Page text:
.ren's picture
.ren
Joined:
Apr. 1, 2010 7:50 am
Quote Choco: This should be a great opportunity for the American people to see at last that the republican party can generate ideological rhetoric but can they actually produce any good ideas and follow up with actions?

Yes, they are in much the same position Obama and the Democrats were in after the 2008 election.

Obama was sold as a brand. I don't believe he addressed the problems people believed his brand told them he would.

.ren's picture
.ren
Joined:
Apr. 1, 2010 7:50 am

The party of no change has been replaced by the party of no change.. In 2012, the party of no change will be replaced by the party of no change.

A prophetic voice before the election:

"While still popular among party loyalists, the president has become radioactive among independents--the critical group of “swing voters” who have fled Camp Obama en masse frustrated with both the lack of audacity and/or change. No one figured they were electing George W. Bush to a third term in office when they cast their vote for the inspiring senator from Illinois two years ago. But that's what they got. "

I"n truth, it's not all Obama's fault. He was picked by elites who thought they could ride his lofty-sounding bloviating all the way to the White House. And they did, too, but that's when things began to unravel, as one campaign promise after the other was tossed aside. Obama even backpedaled on issues that would have cost him very little in terms of political capital—like gays in the military or allowing California's bid to liberalize marijuana laws go unchallenged.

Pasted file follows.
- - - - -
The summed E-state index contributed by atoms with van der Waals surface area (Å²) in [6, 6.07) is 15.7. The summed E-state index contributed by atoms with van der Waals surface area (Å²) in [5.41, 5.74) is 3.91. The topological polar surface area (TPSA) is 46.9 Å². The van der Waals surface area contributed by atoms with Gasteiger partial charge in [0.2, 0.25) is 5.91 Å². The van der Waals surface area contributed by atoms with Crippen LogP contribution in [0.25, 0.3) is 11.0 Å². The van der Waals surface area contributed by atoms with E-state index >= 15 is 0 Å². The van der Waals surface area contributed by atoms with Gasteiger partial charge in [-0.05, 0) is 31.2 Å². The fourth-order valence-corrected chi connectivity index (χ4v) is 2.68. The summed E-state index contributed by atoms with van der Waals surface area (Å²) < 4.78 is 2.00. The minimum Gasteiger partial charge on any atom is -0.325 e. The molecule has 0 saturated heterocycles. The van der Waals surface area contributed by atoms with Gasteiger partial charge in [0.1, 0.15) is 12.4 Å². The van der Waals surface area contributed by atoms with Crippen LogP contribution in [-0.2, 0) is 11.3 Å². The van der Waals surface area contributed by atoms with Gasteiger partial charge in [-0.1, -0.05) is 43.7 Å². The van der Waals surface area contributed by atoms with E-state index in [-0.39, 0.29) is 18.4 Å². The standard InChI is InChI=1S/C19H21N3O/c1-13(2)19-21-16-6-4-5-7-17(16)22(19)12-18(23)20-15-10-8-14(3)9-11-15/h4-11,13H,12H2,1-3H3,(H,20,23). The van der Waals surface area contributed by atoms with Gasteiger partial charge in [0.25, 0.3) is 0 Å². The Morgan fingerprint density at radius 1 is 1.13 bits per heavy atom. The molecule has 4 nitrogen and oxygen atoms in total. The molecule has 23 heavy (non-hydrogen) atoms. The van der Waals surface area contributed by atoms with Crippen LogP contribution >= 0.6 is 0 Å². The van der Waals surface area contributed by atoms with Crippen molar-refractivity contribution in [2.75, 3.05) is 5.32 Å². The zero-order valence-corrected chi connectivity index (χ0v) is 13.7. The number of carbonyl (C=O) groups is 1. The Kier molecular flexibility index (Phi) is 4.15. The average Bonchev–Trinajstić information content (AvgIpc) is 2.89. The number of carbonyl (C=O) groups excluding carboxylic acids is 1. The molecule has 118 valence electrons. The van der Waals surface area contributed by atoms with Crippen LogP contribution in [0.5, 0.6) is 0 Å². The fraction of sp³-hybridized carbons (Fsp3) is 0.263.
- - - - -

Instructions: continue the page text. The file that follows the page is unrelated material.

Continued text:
"Today’s balloting is a referendum on the Obama presidency. Let the landslide begin." - Mike Whitney

http://www.counterpunch.org/whitney11022010.html

The meltdown marches on.

Retired Monk - "Ideology is a disease"

polycarp2
Joined:
Jul. 31, 2007 4:01 pm

ren, I suspect you and I are on the same page more than you realize. (I just may not articulate it in the same manner)

Yes the system is broken. I agree by making it even easier for corporations to anonymously fund campaigns, it makes it more likely the biggest puppet will win.

But I also think the people who may just come out the best in all of this, are the people who REALLY see what is going on. Those who can understand what is happening just beneath the surface. The fact that this is all a show, and the real scenario is largely unseen.